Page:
The Day of Murphy's Law

Laquita tells it better than I do so in her words...

We’ve been out of communications again for the past 5 days. I now have the immense task of making sense of all the events that have occurred since we last were in contact with anyone. To quote myself “with every upside there is a downside”…..the last 3 days we have been solely uphill. To say we’ve been going through extreme’s in no way does it justice. The road and all its perils almost, I’ll reiterate - “almost” - did us in. 

3 days ago, in sweltering heat of 115 degrees, calamity struck in gale force, literally. Our morning ride was abruptly interrupted by 2 flat tires on Briana’s bike. Everyone’s patience was a little thin but we completed the roadside repair and continued on. The bus had gone on ahead along with Jordan. Aaron, Briana and I were riding together. The rain clouds out here are in abundance - in every direction you can see a downpour happening. To our left I was watching a ominous looking cloud formation continuing to gain in size and darkening in color, with the occasional lightening bolt strike. We suddenly began to feel warm air turn to cool and back again - shifting all the while in every direction. Coming from the Midwest, I am familiar with thunderstorm patterns and tornados. Winds began to pick up to dangerous levels and we realized we needed to take cover - there was no way we could outrun the approaching storm on our bikes. 

Cattle are free range out here so there are cattle guards every few miles on the highway. Fortunately, we came across one just in time to take refuge. The 3 of us tucked down in the bar ditch alongside the guard, tornado tails forming and dancing over our heads, realizing we could take a direct hit. The next 45 minutes were spent in calm, knowing there was nothing we could do besides profess our love and gratitude for each other. My son and I have had many soulful, penetrating eye to eye connections over the past 9 years and this one proved possibly the most profound. We simply held on to one another - until the storm passed, leaving us physically unscathed but emotionally a little shaken.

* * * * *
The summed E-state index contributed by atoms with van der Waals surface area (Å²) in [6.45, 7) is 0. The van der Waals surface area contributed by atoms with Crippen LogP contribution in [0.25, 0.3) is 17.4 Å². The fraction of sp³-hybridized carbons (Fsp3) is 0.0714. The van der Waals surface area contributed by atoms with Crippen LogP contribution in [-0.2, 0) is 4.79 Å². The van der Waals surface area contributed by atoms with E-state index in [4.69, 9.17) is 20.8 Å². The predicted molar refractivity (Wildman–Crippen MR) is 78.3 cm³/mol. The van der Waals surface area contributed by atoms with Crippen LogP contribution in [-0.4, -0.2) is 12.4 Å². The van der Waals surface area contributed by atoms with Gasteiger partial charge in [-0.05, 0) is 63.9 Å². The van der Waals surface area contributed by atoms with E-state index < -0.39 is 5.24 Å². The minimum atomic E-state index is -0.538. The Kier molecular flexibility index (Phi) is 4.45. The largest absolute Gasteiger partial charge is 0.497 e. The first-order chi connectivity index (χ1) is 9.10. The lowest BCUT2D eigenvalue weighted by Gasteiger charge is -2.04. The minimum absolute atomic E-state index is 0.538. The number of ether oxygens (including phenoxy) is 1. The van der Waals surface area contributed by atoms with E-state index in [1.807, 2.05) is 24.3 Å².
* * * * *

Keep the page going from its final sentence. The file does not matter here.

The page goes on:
We got back on our bikes, caught up to the bus and rested our minds until we thought the storms were well on there way to other areas. I told Aaron and Jordan to go ahead, I would catch them. This is not what I customarily do, I usually stay right with them - but my instinct wanted to follow the bus for a minute this time. The bus went ahead of me just a little ways and stopped - a gale force had hit the side of the bus with such power it completely uplifted the awning out of the brackets. Arielle was on the side of the road holding onto the awning strap with all her might. I jumped off my bike, the winds battering us at I know 60 to 80 miles per hour. I quickly grabbed bungee cords and went to the top of the bus to attempt to anchor it down, in effort of saving it. All the while, my heart is in my throat with the thought of Aaron and Jordan being on the road with the newly formed storm coming out of nowhere. As well as I bungeed the awning, it was still no match for the wicked winds, set on wreaking havoc. I ditched the idea of trying to save the awning because saving the guys was obviously priority. We drove ahead maybe a few hundred yards when the 20 foot awning holder went over the top of the bus and was dragging on road - could have taken out an oncoming car. We could not go any further. Arielle and I went again on the top of the bus - looking at each other in desperation - not knowing how to handle this over our head situation - the winds continuing to pound - the 20 x 30 foot vinyl awning at this point flapping with abandon, the brackets bending and twisting, threatening to completely thrash the sides of the bus - suddenly adrenaline rushed through me and brought forth a guttural, primal, gorilla chest pounding, howl which placed Arielle into hysterical laughter. This shifted our seemingly inadequate mind frames into a “lets tear this @#$% apart and git-r-done”!! And we man-handled the situation. Right at that time a Native American Indian family drove up and the man yelled up if he could be of any help. I told him my son and a friend were up ahead and could he possibly go to them. Feeling a little less frantic, we successfully dismantled the entire awning frame, leaving it as carnage on the side of the road. 

The Indian family returned to us assuring me of Aaron and Jordan’s safety. They were up ahead at a road side rest area, unharmed. When we reached them, we all simply stared at each other for awhile, words eluding us…..we have consistently ridden these summiting roads now for 7-8 hours a day, humbly, respectfully, but in no way afraid or backing down to their power. We are as the side of the bus states: The Rise Above Tour.